Efforts have, of course, been made to reconcile apologetics to the rest of Christianity, especially by the presuppositional camp which does this by abolishing natural theology altogether and collapsing articuli purus (pure articles) into articuli mixtus (mixed articles), or those doctrines which are revealed through nature (Rom. 1), e.g. Cornelius Van Til’s argument for the knowability of the Trinity through nature in his Introduction to Systematic Theology. But this only recasts theology in the mold of apologetics instead of the other way around, dragging the faith down to the level of reason, for lack of a better expression. Presuppositionalism is a rationalism cloaked in piety.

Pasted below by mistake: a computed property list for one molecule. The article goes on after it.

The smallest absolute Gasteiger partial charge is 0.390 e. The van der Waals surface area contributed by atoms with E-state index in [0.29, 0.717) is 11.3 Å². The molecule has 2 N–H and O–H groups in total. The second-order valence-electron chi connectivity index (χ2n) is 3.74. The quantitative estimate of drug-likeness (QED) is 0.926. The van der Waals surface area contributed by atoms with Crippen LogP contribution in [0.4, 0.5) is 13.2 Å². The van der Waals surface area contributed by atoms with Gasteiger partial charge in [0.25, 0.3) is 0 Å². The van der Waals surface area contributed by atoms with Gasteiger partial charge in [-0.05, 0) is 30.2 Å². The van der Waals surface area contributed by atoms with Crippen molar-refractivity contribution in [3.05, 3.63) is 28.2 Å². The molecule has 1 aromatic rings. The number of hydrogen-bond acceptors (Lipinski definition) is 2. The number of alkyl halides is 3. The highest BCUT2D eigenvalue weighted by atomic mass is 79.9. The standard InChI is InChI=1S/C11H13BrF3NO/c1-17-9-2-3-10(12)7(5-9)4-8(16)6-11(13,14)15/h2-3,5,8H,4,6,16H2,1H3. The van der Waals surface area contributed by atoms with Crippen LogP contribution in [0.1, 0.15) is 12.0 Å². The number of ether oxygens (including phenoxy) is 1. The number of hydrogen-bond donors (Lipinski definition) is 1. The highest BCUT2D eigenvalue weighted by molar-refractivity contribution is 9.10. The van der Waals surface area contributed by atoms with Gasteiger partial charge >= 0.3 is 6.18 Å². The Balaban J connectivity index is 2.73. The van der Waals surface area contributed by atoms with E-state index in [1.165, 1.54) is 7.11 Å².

Both classical and evidential (inductive) apologetics both run the risk of becoming sheer exercises in either philosophical speculation or the natural sciences respectively. Neither of which will do. But, while evidential apologetics may originate from the thought of the Enlightenment empiricists, cf. William Paley, Bishop Butler, etc., classical apologetics springs from the fountain of natural revelation which the scholastics, both medieval and Reformational, understood not as apologetics per se, but as a particular locus within theology. Natural theology is the prelude to revealed theology, not in terms of a causal prelude, but in terms of what we do first. We know the world before us logically prior to knowing God. God is, after all, known through what is made (Rom. 1:18-20). And this natural theology, far from standing alone, has been integrated into the preambles of the Christian faith, or what is known in theology as prolegomena.